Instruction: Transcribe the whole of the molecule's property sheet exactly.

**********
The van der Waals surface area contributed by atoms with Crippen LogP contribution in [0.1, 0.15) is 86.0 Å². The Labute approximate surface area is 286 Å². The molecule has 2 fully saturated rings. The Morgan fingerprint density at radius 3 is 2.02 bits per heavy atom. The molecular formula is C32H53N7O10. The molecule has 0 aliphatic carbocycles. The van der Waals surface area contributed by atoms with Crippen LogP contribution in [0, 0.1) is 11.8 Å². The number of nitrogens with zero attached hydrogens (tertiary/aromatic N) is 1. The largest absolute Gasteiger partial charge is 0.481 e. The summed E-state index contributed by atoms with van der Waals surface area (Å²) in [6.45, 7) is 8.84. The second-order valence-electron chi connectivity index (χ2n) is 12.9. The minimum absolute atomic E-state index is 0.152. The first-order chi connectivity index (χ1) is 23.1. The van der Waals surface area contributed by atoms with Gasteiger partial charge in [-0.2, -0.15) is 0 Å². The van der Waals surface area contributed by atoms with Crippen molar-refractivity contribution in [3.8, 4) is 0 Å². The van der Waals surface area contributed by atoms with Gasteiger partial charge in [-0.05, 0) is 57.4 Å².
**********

The van der Waals surface area contributed by atoms with Crippen LogP contribution in [0.1, 0.15) is 86.0 Å². The Labute approximate surface area is 286 Å². The molecule has 2 fully saturated rings. The Morgan fingerprint density at radius 3 is 2.02 bits per heavy atom. The molecular formula is C32H53N7O10. The molecule has 0 aliphatic carbocycles. The van der Waals surface area contributed by atoms with Crippen LogP contribution in [0, 0.1) is 11.8 Å². The number of nitrogens with zero attached hydrogens (tertiary/aromatic N) is 1. The largest absolute Gasteiger partial charge is 0.481 e. The summed E-state index contributed by atoms with van der Waals surface area (Å²) in [6.45, 7) is 8.84. The second-order valence-electron chi connectivity index (χ2n) is 12.9. The minimum absolute atomic E-state index is 0.152. The first-order chi connectivity index (χ1) is 23.1. The van der Waals surface area contributed by atoms with Gasteiger partial charge in [-0.2, -0.15) is 0 Å². The van der Waals surface area contributed by atoms with Crippen molar-refractivity contribution in [3.8, 4) is 0 Å². The van der Waals surface area contributed by atoms with Gasteiger partial charge in [-0.05, 0) is 57.4 Å².